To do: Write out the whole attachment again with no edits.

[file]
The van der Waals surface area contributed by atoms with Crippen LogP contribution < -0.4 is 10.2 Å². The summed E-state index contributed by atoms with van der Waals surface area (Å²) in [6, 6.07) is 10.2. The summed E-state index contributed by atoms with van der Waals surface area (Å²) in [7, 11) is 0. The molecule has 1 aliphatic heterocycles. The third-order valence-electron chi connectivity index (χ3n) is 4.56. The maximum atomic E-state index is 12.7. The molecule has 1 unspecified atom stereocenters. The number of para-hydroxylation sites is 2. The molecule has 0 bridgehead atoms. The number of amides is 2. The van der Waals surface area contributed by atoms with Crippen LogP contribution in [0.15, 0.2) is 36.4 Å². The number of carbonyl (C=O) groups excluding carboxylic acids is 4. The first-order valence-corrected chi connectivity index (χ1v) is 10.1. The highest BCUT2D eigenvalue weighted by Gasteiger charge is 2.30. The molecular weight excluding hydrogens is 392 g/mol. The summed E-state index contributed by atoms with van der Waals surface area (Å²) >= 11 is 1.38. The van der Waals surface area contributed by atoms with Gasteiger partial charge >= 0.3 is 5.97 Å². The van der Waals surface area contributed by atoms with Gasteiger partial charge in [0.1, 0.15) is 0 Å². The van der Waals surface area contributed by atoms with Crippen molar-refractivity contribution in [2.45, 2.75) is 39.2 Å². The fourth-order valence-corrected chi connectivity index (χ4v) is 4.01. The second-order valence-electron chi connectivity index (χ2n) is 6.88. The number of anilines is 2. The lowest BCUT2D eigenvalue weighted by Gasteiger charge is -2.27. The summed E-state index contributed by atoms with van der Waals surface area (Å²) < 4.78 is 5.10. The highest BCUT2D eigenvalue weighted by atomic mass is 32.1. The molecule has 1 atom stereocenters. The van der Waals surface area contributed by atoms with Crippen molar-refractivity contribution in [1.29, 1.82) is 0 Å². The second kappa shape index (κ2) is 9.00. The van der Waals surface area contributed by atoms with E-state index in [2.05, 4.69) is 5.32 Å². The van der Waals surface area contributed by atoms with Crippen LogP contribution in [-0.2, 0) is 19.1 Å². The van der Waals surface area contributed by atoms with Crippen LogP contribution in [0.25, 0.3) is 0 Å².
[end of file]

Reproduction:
The van der Waals surface area contributed by atoms with Crippen LogP contribution < -0.4 is 10.2 Å². The summed E-state index contributed by atoms with van der Waals surface area (Å²) in [6, 6.07) is 10.2. The summed E-state index contributed by atoms with van der Waals surface area (Å²) in [7, 11) is 0. The molecule has 1 aliphatic heterocycles. The third-order valence-electron chi connectivity index (χ3n) is 4.56. The maximum atomic E-state index is 12.7. The molecule has 1 unspecified atom stereocenters. The number of para-hydroxylation sites is 2. The molecule has 0 bridgehead atoms. The number of amides is 2. The van der Waals surface area contributed by atoms with Crippen LogP contribution in [0.15, 0.2) is 36.4 Å². The number of carbonyl (C=O) groups excluding carboxylic acids is 4. The first-order valence-corrected chi connectivity index (χ1v) is 10.1. The highest BCUT2D eigenvalue weighted by Gasteiger charge is 2.30. The molecular weight excluding hydrogens is 392 g/mol. The summed E-state index contributed by atoms with van der Waals surface area (Å²) >= 11 is 1.38. The van der Waals surface area contributed by atoms with Gasteiger partial charge >= 0.3 is 5.97 Å². The van der Waals surface area contributed by atoms with Gasteiger partial charge in [0.1, 0.15) is 0 Å². The van der Waals surface area contributed by atoms with Crippen molar-refractivity contribution in [2.45, 2.75) is 39.2 Å². The fourth-order valence-corrected chi connectivity index (χ4v) is 4.01. The second-order valence-electron chi connectivity index (χ2n) is 6.88. The number of anilines is 2. The lowest BCUT2D eigenvalue weighted by Gasteiger charge is -2.27. The summed E-state index contributed by atoms with van der Waals surface area (Å²) < 4.78 is 5.10. The highest BCUT2D eigenvalue weighted by atomic mass is 32.1. The molecule has 1 atom stereocenters. The van der Waals surface area contributed by atoms with Crippen molar-refractivity contribution in [1.29, 1.82) is 0 Å². The second kappa shape index (κ2) is 9.00. The van der Waals surface area contributed by atoms with E-state index in [2.05, 4.69) is 5.32 Å². The van der Waals surface area contributed by atoms with Crippen LogP contribution in [-0.2, 0) is 19.1 Å². The van der Waals surface area contributed by atoms with Crippen LogP contribution in [0.25, 0.3) is 0 Å².